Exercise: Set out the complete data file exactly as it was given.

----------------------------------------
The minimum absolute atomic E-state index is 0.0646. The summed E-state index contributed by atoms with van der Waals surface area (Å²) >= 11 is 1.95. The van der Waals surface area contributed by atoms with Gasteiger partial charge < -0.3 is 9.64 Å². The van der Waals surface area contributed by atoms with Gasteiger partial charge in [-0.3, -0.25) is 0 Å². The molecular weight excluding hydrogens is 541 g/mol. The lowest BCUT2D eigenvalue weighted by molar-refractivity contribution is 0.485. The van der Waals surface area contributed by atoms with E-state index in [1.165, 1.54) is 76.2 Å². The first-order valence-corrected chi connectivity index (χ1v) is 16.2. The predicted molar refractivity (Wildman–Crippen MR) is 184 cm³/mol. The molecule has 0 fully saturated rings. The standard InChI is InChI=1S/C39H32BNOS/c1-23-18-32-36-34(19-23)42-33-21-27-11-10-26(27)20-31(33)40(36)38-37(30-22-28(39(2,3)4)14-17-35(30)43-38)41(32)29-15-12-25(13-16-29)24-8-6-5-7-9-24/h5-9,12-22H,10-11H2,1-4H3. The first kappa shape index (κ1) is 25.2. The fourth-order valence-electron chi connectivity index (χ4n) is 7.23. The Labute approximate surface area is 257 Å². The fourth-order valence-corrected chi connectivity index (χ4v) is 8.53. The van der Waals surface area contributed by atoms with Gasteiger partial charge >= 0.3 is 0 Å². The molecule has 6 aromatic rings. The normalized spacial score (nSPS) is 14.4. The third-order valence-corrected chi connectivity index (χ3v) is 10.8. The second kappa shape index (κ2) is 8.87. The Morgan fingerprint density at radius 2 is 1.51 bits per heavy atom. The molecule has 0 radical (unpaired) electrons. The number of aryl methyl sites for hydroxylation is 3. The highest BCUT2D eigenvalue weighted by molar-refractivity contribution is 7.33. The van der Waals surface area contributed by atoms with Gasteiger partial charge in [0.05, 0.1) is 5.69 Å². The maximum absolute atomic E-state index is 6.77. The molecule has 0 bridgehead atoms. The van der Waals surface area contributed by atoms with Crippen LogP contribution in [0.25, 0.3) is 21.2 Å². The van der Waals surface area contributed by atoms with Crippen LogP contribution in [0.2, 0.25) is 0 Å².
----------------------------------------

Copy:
The minimum absolute atomic E-state index is 0.0646. The summed E-state index contributed by atoms with van der Waals surface area (Å²) >= 11 is 1.95. The van der Waals surface area contributed by atoms with Gasteiger partial charge < -0.3 is 9.64 Å². The van der Waals surface area contributed by atoms with Gasteiger partial charge in [-0.3, -0.25) is 0 Å². The molecular weight excluding hydrogens is 541 g/mol. The lowest BCUT2D eigenvalue weighted by molar-refractivity contribution is 0.485. The van der Waals surface area contributed by atoms with E-state index in [1.165, 1.54) is 76.2 Å². The first-order valence-corrected chi connectivity index (χ1v) is 16.2. The predicted molar refractivity (Wildman–Crippen MR) is 184 cm³/mol. The molecule has 0 fully saturated rings. The standard InChI is InChI=1S/C39H32BNOS/c1-23-18-32-36-34(19-23)42-33-21-27-11-10-26(27)20-31(33)40(36)38-37(30-22-28(39(2,3)4)14-17-35(30)43-38)41(32)29-15-12-25(13-16-29)24-8-6-5-7-9-24/h5-9,12-22H,10-11H2,1-4H3. The first kappa shape index (κ1) is 25.2. The fourth-order valence-electron chi connectivity index (χ4n) is 7.23. The Labute approximate surface area is 257 Å². The fourth-order valence-corrected chi connectivity index (χ4v) is 8.53. The van der Waals surface area contributed by atoms with Gasteiger partial charge >= 0.3 is 0 Å². The molecule has 6 aromatic rings. The normalized spacial score (nSPS) is 14.4. The third-order valence-corrected chi connectivity index (χ3v) is 10.8. The second kappa shape index (κ2) is 8.87. The Morgan fingerprint density at radius 2 is 1.51 bits per heavy atom. The molecule has 0 radical (unpaired) electrons. The number of aryl methyl sites for hydroxylation is 3. The highest BCUT2D eigenvalue weighted by molar-refractivity contribution is 7.33. The van der Waals surface area contributed by atoms with Gasteiger partial charge in [0.05, 0.1) is 5.69 Å². The maximum absolute atomic E-state index is 6.77. The molecule has 0 bridgehead atoms. The van der Waals surface area contributed by atoms with Crippen LogP contribution in [0.25, 0.3) is 21.2 Å². The van der Waals surface area contributed by atoms with Crippen LogP contribution in [0.2, 0.25) is 0 Å².